Kohli explained that he is looking for the best combination, that requires a bit of experimentation and risk-taking. “I think as a team if we are willing to get out of our comfort zone a lot more, then we will be unfazed with what happens at the toss. That’s our basis idea: trying to take the toss out of the equation as a side,” he told reporters after the match.

This only indicates that Indian is struggling to put the best combination in place. The immediate circumstances and the ground reality — like the weather, moisture, etc. –demand a certain flexibility. Many fans wonder how can there be ‘one’ best combination for ‘all’ circumstances?

Virat Kohli is a thinking captain who leads from the front, and there will be occasions when things will not work out. (though Rohit Sharma was the captain in the Bangladesh match). But there shouldn’t be any despondency, fans argue.

India is a big challenger and a team no one can take for granted. It’s not without a reason that the former Australia wicket-keeper and batsman, Adam Gilchrist, is reported to have said that India is one of his favourites to lift the ICC T20 World Cup to be held in Australia next year.

Apart from India, England, Australia are his other favorites to win the contest. “I can’t predict who is going to win but I suspect that the usual suspects like India, England, Australia and New Zealand will probably make the long way, semi-finals of course,” Gilchrist was quoted saying.

T20 format and IPL’s contribution to Indian domestic cricket has been phenomenal. IPL has made cricketers rich from all parts of the world. Initially, there were issues that domestic cricketers were getting a raw deal in the IPL.

But this changed in the last few years after the intervention of the BCCI. IPL has revolutionised the money domestic players can earn by the cascading effect.

All domestic players aspire to be part of the IPL. Due to the limited number of places, the best of domestic cricketers don’t find a place. For many of the good players don’t have the T20 temperament, they are not big hitters of the cricket ball. The BCCI, in order to encourage domestic players, who might not be best suited for T20, and share the profits of IPL with the players, raised the annual retainer for contracted players in a big way. Players like Cheteshwar Pujara and Ishant Sharma are world class batsmen in the larger format of the cricket but may not be the best IPL contract winners.

Talk to young players practising at various clubs in Delhi and they’d tell you that cricket has immensely benefited from IPL. It has had a profound effect on the fitness level of players, skipper Kohli leading the way. Also, players are stronger mentally and their approach to the game is far more assertive and positive. The standard of coaches and support staff has all drastically improved thanks to IPL and T20 format.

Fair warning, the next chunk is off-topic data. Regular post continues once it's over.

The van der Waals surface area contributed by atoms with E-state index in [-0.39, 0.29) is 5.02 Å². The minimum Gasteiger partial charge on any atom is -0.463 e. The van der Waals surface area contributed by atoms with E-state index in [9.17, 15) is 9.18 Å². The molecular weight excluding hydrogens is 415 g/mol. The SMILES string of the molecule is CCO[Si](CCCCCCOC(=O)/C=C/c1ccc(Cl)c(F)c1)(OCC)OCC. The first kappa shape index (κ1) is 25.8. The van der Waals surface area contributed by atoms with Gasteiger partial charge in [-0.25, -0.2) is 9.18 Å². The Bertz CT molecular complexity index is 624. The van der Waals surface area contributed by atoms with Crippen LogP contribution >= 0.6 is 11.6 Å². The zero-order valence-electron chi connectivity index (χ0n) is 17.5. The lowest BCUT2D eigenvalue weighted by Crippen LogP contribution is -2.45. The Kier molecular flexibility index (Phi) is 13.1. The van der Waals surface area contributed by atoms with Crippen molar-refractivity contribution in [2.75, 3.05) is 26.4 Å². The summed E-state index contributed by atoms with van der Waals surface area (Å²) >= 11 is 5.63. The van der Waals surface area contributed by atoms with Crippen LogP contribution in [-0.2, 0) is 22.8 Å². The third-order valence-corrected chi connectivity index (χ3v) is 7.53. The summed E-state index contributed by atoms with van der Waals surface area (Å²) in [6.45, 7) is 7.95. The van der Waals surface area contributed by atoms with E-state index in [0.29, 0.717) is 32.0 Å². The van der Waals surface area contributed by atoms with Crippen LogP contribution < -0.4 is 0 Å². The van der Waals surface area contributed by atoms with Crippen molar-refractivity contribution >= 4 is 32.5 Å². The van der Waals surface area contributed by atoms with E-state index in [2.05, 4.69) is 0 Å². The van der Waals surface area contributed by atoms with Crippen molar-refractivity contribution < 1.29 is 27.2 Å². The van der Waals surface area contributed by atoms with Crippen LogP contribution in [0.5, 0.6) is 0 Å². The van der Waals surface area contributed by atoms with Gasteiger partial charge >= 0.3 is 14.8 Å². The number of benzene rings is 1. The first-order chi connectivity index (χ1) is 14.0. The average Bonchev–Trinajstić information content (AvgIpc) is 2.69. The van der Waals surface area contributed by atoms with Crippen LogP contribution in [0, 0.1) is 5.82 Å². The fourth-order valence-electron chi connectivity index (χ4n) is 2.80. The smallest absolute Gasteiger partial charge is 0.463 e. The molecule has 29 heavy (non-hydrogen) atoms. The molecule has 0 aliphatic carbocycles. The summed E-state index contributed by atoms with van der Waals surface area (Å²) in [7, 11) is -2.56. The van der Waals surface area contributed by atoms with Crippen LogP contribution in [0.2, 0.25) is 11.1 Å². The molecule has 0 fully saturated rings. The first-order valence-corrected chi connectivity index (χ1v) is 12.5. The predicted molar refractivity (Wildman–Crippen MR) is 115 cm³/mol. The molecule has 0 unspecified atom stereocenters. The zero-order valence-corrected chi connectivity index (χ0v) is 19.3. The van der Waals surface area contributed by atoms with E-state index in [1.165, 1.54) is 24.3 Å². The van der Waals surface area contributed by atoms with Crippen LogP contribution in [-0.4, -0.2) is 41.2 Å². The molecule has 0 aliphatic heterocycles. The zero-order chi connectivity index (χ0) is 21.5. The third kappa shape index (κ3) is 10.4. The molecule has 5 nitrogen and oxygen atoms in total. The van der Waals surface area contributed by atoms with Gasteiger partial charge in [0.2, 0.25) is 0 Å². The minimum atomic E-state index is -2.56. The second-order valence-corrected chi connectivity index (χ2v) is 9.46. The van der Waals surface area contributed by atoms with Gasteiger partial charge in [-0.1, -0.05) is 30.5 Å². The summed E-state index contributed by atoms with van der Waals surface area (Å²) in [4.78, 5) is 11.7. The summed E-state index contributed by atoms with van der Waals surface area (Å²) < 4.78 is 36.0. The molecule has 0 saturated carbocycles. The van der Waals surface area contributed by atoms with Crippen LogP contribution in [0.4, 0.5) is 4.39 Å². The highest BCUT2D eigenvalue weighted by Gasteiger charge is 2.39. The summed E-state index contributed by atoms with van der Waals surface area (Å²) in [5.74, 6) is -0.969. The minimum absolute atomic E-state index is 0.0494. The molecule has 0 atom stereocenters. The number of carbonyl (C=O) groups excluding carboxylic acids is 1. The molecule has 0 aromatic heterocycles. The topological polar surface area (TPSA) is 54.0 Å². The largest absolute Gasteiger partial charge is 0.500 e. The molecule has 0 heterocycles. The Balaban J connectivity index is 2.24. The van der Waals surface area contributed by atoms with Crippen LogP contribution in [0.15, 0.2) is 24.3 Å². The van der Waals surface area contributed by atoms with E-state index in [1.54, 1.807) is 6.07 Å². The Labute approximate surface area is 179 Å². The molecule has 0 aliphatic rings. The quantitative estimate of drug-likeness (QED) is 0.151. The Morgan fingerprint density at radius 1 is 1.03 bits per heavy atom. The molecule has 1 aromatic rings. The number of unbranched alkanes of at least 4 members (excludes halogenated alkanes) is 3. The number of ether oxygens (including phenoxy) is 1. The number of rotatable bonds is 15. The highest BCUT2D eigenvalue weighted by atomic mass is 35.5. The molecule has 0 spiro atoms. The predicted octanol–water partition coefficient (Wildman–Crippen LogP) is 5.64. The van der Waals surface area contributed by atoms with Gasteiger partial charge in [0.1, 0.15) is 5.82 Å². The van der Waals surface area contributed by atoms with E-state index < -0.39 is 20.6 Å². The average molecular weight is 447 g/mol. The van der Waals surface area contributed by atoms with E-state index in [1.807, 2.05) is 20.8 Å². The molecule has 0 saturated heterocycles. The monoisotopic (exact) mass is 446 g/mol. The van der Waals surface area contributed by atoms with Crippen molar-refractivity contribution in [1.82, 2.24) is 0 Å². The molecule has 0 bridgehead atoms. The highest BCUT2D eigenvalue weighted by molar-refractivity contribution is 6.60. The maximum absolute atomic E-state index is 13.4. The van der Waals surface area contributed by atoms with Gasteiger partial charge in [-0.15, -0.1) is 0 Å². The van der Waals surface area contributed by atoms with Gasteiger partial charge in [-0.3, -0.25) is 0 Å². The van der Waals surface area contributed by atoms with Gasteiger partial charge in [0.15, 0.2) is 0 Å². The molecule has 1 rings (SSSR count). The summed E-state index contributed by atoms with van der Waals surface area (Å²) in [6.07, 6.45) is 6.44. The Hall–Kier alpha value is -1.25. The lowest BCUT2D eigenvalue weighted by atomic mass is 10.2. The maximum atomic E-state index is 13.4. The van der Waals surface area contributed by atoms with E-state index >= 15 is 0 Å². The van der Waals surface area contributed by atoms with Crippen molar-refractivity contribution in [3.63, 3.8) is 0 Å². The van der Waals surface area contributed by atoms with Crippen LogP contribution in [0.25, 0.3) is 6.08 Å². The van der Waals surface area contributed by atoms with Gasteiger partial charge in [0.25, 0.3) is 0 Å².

“There are a lot of T20s and Tests before the T20 World Cup next year and we are pushing youngsters into the system at every possible chance because it is important to finalise on a system. This also gives you an idea as to who are the players who can take the philosophy of the team forward. The focus is on selecting players that can take the team vision forward and maintain it,” Kohli said in an interview shared by

“We are clear about the fact that youngsters must take their chances. When I broke into the team, I did not get 15 chances; you get five maybe and you have to take it because that’s the level we are playing at. So those coming into the team must have that mental make-up,” Kohli explained in an interview, adding, “I knew in my head that I have to make the most of three or four chances. I never thought that I would get so many chances to ease into the team.”

Team India is trying to focus on the larger picture and these setbacks will not deter them from the objective of putting a big challenge in the T20 World Cup next year. No doubt, results are important but as per the coach, Ravi Shastri, the focus will remain on grooming players for the shortest format of the game.

“It is nice when you play many teams. What will help is the hard yards you’ve put in last year. Living out of a suitcase in India and outside is like chalk and cheese. We were out for more than 200 days and that experience of playing many teams will come in handy. At home you’re familiar with the conditions, but those opponents will be back and the experience will count,” Shastri reportedly said in an interview to

A setback is an eyeopener. It tells you complacency leads to defeat from even a fairly docile team on the home turf. A team is as good as it played the last match.